Cookies help us deliver our Services. By using our Services, you agree to our use of cookies. Learn More.

How Pixar's Luca Was Personal For Jim Gaffigan - Exclusive Interview

Disney Pixar's latest animated film, "Luca," which will be available June 18 on Disney+, is not only the coming-of-age tale of a young boy named Luca who goes on a summer adventure with newfound friend Alberto as they try to hide their true identities as sea monsters — it's also a love letter to Italian culture and cuisine.

Enter Jim Gaffigan, who may be best known as a stand-up comedian who relies on "dad humor" and his love of food to make people laugh. And that's exactly why playing a distracted dad in a film like "Luca" that turns Italian eats into a secondary character is a perfect fit for him.

While his stand-up routines and best-selling books are what made him famous, Gaffigan has also made a name for himself as an actor on TV shows such as "The Ellen Show" and "That '70s Show" and in films like "Super Troopers" and "Chappaquiddick." Additionally, he has lent his voice to such animated fare as "WordGirl," "Bob's Burgers," and the "Hotel Transylvania" franchise.

In "Luca," which is loosely based on Italian-born director Enrico Casarosa's own childhood experiences, Gaffigan stars alongside Jacob Tremblay ("Room") as Luca, Jack Dylan Grazer ("Shazam," "It") as Alberto, and Maya Rudolph ("Saturday Night Live," "Bridesmaids") as Luca's overbearing mother Daniela.

Gaffigan spoke exclusively to Looper about his role in "Luca," discussing how real-life situations inspired his character and what it was like to record his lines at home during the COVID-19 pandemic.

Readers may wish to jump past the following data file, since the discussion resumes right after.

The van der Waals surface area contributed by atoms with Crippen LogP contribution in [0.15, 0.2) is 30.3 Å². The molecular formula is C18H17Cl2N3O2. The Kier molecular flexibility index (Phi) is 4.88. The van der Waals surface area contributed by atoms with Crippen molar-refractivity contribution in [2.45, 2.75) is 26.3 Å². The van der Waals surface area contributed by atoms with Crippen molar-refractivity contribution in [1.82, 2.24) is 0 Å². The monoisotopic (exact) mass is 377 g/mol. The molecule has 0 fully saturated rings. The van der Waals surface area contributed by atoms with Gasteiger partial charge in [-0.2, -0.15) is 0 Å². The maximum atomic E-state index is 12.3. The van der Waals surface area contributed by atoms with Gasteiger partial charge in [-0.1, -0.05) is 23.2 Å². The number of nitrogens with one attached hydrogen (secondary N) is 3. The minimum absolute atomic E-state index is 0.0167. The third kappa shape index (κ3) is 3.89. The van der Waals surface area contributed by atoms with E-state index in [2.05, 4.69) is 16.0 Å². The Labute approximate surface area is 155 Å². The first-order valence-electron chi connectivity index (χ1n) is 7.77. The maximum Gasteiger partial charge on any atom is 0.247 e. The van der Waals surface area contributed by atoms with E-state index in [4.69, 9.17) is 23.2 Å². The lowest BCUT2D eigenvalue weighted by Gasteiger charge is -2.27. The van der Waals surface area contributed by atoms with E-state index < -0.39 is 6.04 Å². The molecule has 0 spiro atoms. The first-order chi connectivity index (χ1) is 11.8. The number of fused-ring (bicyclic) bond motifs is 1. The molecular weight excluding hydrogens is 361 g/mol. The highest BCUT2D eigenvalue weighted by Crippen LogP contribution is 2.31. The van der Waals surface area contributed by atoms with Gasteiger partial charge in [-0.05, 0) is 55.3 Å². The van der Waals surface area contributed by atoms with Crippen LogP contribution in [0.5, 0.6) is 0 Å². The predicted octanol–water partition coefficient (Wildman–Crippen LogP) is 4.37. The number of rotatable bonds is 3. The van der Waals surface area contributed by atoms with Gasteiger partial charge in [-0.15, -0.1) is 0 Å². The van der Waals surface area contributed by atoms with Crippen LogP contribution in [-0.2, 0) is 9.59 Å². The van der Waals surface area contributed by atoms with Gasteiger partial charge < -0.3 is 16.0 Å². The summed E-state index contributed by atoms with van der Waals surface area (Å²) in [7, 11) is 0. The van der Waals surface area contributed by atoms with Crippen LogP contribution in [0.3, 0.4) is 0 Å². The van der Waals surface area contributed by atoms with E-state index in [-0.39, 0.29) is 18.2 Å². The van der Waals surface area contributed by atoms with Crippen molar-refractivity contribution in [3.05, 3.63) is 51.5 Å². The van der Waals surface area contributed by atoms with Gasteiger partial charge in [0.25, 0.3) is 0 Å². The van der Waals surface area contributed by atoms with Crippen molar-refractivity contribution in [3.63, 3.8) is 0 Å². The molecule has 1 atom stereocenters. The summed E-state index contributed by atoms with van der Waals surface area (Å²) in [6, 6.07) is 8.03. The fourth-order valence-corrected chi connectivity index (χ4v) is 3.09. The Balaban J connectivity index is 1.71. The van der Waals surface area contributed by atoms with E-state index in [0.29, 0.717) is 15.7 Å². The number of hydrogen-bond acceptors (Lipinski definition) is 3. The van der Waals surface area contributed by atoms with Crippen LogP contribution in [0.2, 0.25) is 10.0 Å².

Jim Gaffigan relied on real-life parenting skills for his role in Luca

As a father of five, were there any real-life situations that you drew inspiration from in order to play Luca's father?

Yeah. I mean, if you're a parent, you can identify with this [movie]. As a parent, you want to protect your children from any harm. If you have a two-and-a-half-year-old, you're literally trying to stop them from accidentally killing themselves, right? But as they get older, you have to find a balance between protecting them and also letting them find their own way and find their people, and it can be really hard letting go.

Another thing that I kind of found that helped was my wife and I are partnering parenting, whereas my character and Maya's are ... With two parents, or even if you're in a cab with two people and the driver goes the wrong way, there's no sense in both of you getting angry. One person will be angry and one person will be like, "It's okay." You know what I mean? And they can switch roles. It's not necessarily consistent. So my character Lorenzo is maybe the calmer side of the protectiveness. But I love the idea of that as a parent ...

Also, Lorenzo is a little distracted, where you kind of think you know your kid. But as an adult, you look back and you think, "My parents didn't know half of what I was doing." But from a parent perspective, you're like, "I know everything that my kid's doing," but as a kid, you're like, "My parents didn't know what they were doing." So it's capturing that.

You kind of touched on it a little bit, but I saw your character Lorenzo described as "a well-meaning, but sometimes distracted dad who's very passionate about raising his prize-winning crabs." From your perspective, what makes a good dad?